Local officials are pleading with residents to get a COVID-19 vaccination if they haven't already, as cases and hospitalizations have risen sharply over the past few weeks.
More than 67% of Lancaster County residents 16 and older are now fully vaccinated, which is among the highest rates of any county in the state, but it has not been enough to prevent a surge in cases due largely to the delta variant of the disease.
The county documented 115 COVID-19 cases last week, the highest total in more than two months. The seven-day average of daily cases stood at 21 Monday, more than triple where it was a month ago.
"We are clearly going in the wrong direction," said Kevin Reichmuth, a Lincoln pulmonologist who cares for many of the hospitalized COVID-19 patients.
Local numbers mirror those from the state and nation, where case numbers have also tripled over the past few weeks.
Lincoln-Lancaster County Health Director Pat Lopez said the delta variant "appears to be a contributing factor" in the resurgence of the disease locally.
She highlighted one instance recently where an out-of-state resident, who was diagnosed with a COVID-19 case caused by the delta variant, infected family members in Lincoln, leading to a cluster of 17 cases.
Another cluster involved kids who got sick while at a summer camp. That cluster eventually reached 15 cases, including one in an unvaccinated man in his 50s who died.
Lopez said she did not have specific data on how many fully vaccinated people are among those diagnosed with COVID-19 recently, but she said that all cases in vaccinated people that underwent genetic sequencing were caused by the delta variant.
While vaccination will not guarantee you don't get an infection, it almost certainly means you will not get severely ill, she said.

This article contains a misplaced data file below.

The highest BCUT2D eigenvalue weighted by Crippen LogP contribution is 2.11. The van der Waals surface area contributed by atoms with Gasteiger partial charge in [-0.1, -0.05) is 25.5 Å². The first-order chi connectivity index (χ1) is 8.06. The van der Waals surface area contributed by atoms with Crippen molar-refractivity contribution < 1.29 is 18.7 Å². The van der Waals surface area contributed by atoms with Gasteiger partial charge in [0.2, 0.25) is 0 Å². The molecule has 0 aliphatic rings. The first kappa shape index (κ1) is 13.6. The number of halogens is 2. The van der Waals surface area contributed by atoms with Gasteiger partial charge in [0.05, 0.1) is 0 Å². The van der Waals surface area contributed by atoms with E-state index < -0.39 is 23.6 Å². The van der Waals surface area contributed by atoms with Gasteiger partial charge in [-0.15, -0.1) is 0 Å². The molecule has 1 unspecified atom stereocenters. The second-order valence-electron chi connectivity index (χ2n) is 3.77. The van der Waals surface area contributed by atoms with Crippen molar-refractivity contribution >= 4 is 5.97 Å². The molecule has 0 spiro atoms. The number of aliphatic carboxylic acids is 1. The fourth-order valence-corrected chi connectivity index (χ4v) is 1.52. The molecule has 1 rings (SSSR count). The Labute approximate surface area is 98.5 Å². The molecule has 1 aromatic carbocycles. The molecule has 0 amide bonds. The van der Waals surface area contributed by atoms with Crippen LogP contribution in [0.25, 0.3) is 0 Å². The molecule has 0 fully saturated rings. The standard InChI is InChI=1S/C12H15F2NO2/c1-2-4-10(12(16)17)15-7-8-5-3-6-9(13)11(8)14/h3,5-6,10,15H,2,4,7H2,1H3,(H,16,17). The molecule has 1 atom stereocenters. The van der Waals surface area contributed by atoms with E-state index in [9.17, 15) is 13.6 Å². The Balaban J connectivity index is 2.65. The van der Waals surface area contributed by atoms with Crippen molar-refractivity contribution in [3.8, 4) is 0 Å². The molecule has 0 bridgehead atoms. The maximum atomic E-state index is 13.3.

To illustrate that point, Lopez pointed out that 93% of people hospitalized in Lincoln with COVID-19 over the past month have been unvaccinated.
Reichmuth said every person currently in intensive care that he's seen in local hospitals is unvaccinated.
The number of people hospitalized locally stood at 40 Tuesday, with eight of them on ventilators, which Lopez said is the highest number since February. It's also higher than the number of current hospitalizations in Douglas County, which stood at 33 Tuesday.
Hospitalized patients continue to skew younger than they were before vaccinations became widely available, with Reichmuth estimating that 30%-40% of current patients are younger than 50.
Despite the increase in COVID-19 cases and hospitalizations recently, Lopez said there are no plans to reinstitute any mitigation measures such as mask wearing or capacity limits.
"We're not discussing restrictions at this point," Lopez said.
The Health Department's risk dial remains in green, which is the lowest category of risk, but Lopez said "we're on the cusp of going to yellow right now."
She said health officials will continue to watch the data and make adjustments as needed.
While vaccinations have slowed down considerably, the numbers did tick up last week, with 1,300 people locally getting a first shot, the highest weekly number in a month.
Reichmuth said it's clear that not enough people have gotten vaccinated yet, and he encouraged people to get vaccinated if they have not yet done so and for already vaccinated people to encourage unvaccinated family and friends to get shots.
He said he has "absolute confidence" in the safety of the vaccines and that serious side effects are very rare.
If the virus is allowed to continue to circulate in unvaccinated people, it will continue to mutate and create new variants, one of which could eventually evade the immunity provided by vaccines.
"We'll get down to zeta (the last Greek letter for variants) if we don't absolutely crush this by getting people immune," he said.
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